AN EXAMINATION OF THE EFFECT OF PROFESSIONAL LICENSE TYPE AND GENDER ON THE SELF-EFFICACY AND COMFORT LEVEL OF COUNSELING SKILLS IN ADDRESSING SEXUAL ISSUES WITH CLIENTS
The purpose of this study was to examine clinicians’ self-efficacy and comfort level based on license type and gender when addressing sexual issues with clients. The Counseling Self-Estimate Inventory (COSE) was used to measure participants beliefs or judgments about her/his capabilities to effectively counsel a client in the near future, and the Sexual Intervention Self-Efficacy Questionnaire was used to measure participants current comfort level to work with individuals who have sexual concerns or problems. The sample for this study included 174 fully licensed clinicians recruited from the southeastern region of the United States through membership of online listservs associated to the specific professional license type. The aim of this study was to determine if a particular professional license type and gender perceive a higher level of self-efficacy and comfort level when addressing sexual issues with clients than the others. The results of this study found that LMFT’s and males are more comfortable addressing sexual issues with clients. The results of this study also emphasize that additional required coursework in sexual issues is needed in counseling and social work graduate programs as well as continuing education.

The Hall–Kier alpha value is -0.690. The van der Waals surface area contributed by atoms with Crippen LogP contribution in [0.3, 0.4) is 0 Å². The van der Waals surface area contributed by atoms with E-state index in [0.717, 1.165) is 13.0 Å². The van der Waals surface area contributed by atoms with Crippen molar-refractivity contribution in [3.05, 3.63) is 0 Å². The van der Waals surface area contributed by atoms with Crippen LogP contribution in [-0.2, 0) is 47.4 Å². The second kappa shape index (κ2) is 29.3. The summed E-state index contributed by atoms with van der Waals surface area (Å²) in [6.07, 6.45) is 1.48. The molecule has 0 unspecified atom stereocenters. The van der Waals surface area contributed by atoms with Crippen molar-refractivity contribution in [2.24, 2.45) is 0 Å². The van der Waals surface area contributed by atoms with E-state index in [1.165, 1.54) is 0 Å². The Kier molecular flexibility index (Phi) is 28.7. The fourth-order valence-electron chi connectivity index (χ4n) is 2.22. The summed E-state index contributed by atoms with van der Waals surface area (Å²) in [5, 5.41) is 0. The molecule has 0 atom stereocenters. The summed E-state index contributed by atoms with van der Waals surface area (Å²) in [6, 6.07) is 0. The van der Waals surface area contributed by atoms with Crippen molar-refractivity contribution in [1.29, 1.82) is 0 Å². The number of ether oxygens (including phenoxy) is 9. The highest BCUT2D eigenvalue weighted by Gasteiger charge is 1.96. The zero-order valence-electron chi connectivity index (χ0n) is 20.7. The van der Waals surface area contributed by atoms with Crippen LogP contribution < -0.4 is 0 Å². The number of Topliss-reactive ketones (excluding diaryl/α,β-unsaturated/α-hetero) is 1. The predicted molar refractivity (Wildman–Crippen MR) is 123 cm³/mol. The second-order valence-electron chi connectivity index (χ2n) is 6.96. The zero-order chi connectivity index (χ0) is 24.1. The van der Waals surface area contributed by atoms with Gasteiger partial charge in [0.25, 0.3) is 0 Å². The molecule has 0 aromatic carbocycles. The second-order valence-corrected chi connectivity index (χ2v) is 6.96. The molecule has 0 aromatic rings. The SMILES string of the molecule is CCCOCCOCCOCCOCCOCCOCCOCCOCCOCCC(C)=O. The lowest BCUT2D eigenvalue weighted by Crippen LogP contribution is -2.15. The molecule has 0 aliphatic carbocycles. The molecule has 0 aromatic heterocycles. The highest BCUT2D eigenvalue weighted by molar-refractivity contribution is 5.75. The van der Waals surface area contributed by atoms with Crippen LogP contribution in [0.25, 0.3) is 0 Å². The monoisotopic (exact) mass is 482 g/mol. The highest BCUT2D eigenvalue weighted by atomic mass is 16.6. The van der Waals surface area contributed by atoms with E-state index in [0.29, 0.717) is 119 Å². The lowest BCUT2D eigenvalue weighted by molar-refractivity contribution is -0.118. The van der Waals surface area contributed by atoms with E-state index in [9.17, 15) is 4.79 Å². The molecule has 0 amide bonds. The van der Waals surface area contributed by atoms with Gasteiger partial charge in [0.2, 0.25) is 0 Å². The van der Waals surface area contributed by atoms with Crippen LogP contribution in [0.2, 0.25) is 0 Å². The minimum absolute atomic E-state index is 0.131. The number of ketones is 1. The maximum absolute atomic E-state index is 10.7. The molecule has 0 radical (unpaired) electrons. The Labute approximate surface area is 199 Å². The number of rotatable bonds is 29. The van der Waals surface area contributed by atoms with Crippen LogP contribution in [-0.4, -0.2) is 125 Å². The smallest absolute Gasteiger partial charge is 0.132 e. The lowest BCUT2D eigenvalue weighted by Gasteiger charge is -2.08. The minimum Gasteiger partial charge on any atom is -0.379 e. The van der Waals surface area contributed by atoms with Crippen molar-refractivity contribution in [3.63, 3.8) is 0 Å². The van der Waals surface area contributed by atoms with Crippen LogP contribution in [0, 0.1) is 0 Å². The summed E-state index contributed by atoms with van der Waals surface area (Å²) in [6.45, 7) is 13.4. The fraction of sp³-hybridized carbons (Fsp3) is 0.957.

Hayes, Tanyeka Uhuru